Brett Roper

Brett Roper

Local outdoors columnist

Many new residents of Cache Valley do not have a history of partaking in atavistic sports. This lack of a generational connection to hunting makes it harder for nonhunters to value this activity.

Efforts to help people appreciate hunting is difficult enough in Western midsized communities such as Logan, Preston, Smithfield, and Hyrum, but is almost an impossibility in urban areas. Failure to understand what hunters bring to species conservation has made it harder to discuss the more nuanced issues related to hunting. One such subject is the Fish and Wildlife Service’s current conundrum of whether to allow the import of certain taxidermied trophy animals.

To be forthright, many hunters and nonhunters alike have problems with certain trophy hunters. This concern is articulated in the results of a survey evaluating support for hunting. This survey found 79% of all Americans approved of hunting if the goal is to control wildlife populations. Similarly, Americans supported hunting for free range meat (76%) and to limit damage caused by wildlife (75%). This is in stark contrast to the 27% of Americans that agree with hunting if the purpose is to obtain a trophy.

Hunters hunt for many reasons which can be divided into three broad groups; those that are achievement oriented, those that are affiliation oriented, and those oriented towards appreciation. The first group’s goal is the attainment of meat, to fill a tag, or harvest a trophy. Affiliation hunters are about fostering relationships. The last group, appreciation hunters, want to be outdoors to escape stress and have a positive experience. Most hunters hunt for several different reasons but very few I know hunt only for trophies.

The reason someone hunts matters, as it helps defines their ethics. I hunt in a manner that increases the likelihood of harvesting a mature buck. My primary compromise towards this goal is passing up shots at smaller bucks at the beginning of the season. If my only goal was to harvest a record book deer, I might be more tempted to cut corners by trespassing, hunting in city limits, taking excessively long shots, or extending the season beyond the legal dates. This should not be taken to suggest all trophy hunters are unethical, just that more of them are than the average big game hunters you’ll find up Logan Canyon.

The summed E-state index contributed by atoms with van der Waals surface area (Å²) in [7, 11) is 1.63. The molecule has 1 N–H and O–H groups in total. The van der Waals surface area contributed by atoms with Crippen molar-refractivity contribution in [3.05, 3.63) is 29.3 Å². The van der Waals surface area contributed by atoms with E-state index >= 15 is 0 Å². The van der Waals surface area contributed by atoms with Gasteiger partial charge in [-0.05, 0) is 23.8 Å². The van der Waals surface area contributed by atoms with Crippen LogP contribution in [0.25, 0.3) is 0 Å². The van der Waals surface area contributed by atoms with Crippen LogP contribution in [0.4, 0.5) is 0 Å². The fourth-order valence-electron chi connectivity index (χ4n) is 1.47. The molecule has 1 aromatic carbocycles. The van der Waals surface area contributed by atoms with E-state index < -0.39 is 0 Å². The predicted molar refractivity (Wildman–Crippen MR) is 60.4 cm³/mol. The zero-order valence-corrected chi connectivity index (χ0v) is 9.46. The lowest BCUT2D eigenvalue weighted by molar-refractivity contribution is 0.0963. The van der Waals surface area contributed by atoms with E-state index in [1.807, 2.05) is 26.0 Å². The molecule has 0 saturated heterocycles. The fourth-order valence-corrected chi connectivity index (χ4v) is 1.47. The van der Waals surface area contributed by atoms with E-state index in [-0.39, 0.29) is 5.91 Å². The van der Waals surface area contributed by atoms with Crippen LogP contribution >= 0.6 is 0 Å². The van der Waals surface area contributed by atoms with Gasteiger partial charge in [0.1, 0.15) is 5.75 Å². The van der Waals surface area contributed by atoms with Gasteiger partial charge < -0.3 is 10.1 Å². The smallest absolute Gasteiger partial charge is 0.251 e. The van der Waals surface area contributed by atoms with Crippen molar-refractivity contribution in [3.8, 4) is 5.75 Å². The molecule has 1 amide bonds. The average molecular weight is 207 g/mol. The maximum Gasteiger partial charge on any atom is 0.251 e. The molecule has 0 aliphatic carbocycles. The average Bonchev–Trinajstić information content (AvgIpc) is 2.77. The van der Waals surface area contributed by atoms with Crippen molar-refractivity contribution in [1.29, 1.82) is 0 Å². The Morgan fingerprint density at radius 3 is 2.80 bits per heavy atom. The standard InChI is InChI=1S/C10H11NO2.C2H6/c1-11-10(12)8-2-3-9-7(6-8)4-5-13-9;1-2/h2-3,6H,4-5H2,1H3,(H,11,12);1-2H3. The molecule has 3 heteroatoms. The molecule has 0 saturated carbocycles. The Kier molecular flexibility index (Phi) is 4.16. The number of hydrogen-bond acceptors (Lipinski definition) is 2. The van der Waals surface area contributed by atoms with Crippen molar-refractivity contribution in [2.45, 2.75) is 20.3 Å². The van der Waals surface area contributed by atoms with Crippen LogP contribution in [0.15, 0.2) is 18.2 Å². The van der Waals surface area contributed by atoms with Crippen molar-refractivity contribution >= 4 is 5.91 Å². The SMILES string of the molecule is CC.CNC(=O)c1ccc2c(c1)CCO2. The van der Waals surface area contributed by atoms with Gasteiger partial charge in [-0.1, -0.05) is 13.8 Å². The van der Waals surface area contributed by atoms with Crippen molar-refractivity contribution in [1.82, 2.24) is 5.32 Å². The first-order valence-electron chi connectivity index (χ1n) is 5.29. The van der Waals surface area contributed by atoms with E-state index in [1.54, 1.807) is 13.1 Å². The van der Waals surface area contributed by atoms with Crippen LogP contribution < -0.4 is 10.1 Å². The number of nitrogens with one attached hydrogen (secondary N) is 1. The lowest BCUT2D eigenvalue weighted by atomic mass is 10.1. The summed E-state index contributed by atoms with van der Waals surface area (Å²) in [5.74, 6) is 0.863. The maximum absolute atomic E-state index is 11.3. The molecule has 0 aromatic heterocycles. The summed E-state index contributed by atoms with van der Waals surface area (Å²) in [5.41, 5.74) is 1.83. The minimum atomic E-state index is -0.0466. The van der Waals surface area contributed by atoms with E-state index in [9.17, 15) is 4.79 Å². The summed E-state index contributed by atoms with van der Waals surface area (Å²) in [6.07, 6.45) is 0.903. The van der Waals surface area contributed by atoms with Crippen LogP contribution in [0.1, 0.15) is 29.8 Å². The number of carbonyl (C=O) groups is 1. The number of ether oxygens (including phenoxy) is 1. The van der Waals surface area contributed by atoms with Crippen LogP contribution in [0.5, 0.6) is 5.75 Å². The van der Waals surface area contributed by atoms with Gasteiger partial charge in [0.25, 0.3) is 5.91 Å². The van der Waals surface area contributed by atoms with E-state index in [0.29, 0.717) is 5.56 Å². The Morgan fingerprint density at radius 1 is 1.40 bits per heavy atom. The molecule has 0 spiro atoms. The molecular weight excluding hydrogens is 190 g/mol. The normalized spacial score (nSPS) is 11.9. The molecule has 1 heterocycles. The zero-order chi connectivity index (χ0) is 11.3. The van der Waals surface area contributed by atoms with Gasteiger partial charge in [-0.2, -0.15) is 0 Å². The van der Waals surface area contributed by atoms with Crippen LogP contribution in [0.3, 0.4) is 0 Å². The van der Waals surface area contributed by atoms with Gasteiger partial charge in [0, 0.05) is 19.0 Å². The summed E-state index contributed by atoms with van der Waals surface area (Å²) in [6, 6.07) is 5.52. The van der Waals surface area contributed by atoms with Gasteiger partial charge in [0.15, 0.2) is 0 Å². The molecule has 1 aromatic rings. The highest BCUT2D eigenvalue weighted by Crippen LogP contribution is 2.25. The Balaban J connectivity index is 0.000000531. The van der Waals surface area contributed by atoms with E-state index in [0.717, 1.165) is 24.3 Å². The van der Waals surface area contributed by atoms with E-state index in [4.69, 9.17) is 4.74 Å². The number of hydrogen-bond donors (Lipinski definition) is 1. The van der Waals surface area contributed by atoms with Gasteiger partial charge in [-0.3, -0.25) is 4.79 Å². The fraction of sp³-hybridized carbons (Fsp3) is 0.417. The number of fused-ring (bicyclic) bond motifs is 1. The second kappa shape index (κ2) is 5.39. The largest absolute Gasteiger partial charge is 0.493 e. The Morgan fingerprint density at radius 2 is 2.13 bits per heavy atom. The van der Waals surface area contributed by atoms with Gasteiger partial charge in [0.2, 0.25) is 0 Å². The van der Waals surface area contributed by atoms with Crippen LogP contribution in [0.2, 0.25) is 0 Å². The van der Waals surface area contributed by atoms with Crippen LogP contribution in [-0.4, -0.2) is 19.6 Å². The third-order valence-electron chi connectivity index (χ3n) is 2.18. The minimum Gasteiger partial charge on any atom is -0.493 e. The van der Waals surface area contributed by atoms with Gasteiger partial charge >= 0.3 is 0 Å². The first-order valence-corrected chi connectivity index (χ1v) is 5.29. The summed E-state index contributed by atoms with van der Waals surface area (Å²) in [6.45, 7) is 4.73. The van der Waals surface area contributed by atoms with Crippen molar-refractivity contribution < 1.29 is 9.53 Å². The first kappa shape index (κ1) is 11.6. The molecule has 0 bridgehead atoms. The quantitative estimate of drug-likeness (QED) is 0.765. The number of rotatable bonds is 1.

If trophy hunting is problematic, then why is it allowed? To a large extent it is because the fees related to hunting pays for most wildlife management in the United States. Trophy hunters often spend far more than the average hunter. For example, this year in Utah I spent $37 for a combination license, $50 for an antelope tag, and $15 for a swan tag. In Idaho I spent $300 for a deer tag, $80 for a turkey tag and would have spent more if I didn’t have a lifetime Idaho hunting license. In Wyoming I spent $40 on daily licenses to hunt sage grouse and in Nevada I spent $54 to hunt five days. Finally, I bought a $25 duck stamp. The total is roughly $600 and doesn’t include the excise taxes on guns, ammunition, or other hunting gear I bought. While this may seem like a lot, it is nowhere near the approximately $150,000 a trophy hunter will pay for the Utah Statewide Mule Deer Conservation permit at auction.

My expenditures are also nothing compared to the trophy fees in parts of Africa. Hunter seeking a lion often pays $25,000 to harvest an animal. This amount combined with employment opportunities, can offer wealth to an entire community while simultaneously providing an incentive to protect wildlife. This can be problematic as the nearly invisible positive impacts of sport hunting are often overwhelmed by the news stories of unethical trophy hunters (or their guides).

The juxtaposition of value and anger directed at trophy hunters was recently summed up in the prestigious journal Science which stated, “Some people find trophy hunting repugnant (including many of us), but conservation policy not based on science threatens habitat and biodiversity.”

Such a statement suggests that instead of eliminating trophy hunting, we simply need to better manage this activity. That means that for the Fish and Wildlife Service to allow American hunters to import certain trophy animals, they should be required to show proof of fair chase and that a certain percentage of the money they spent went to the local communities. But other internal steps could be taken as well. For instance, Utah could eliminate the questionable practice of baiting deer. Actions taken that limit how one can hunt, will improve the acceptance of hunting. This is not only good for hunting, but taking these steps will keep money flowing out of the pockets of sportsmen and women towards the protection of wildlife and their habitat.

{span style=”font-family: tahoma,arial,helvetica,sans-serif;”}{span style=”font-size: 12px;”}Brett Roper is a fisheries biologist for the Forest Service. When not working or with his family you are likely to run into him anywhere — as long as it is outdoors. He can be contacted at{/span}{/span}

Brett Roper is a fisheries biologist for the Forest Service. When not working or with his family you are likely to run into him anywhere — as long as it is outdoors. He can be contacted at

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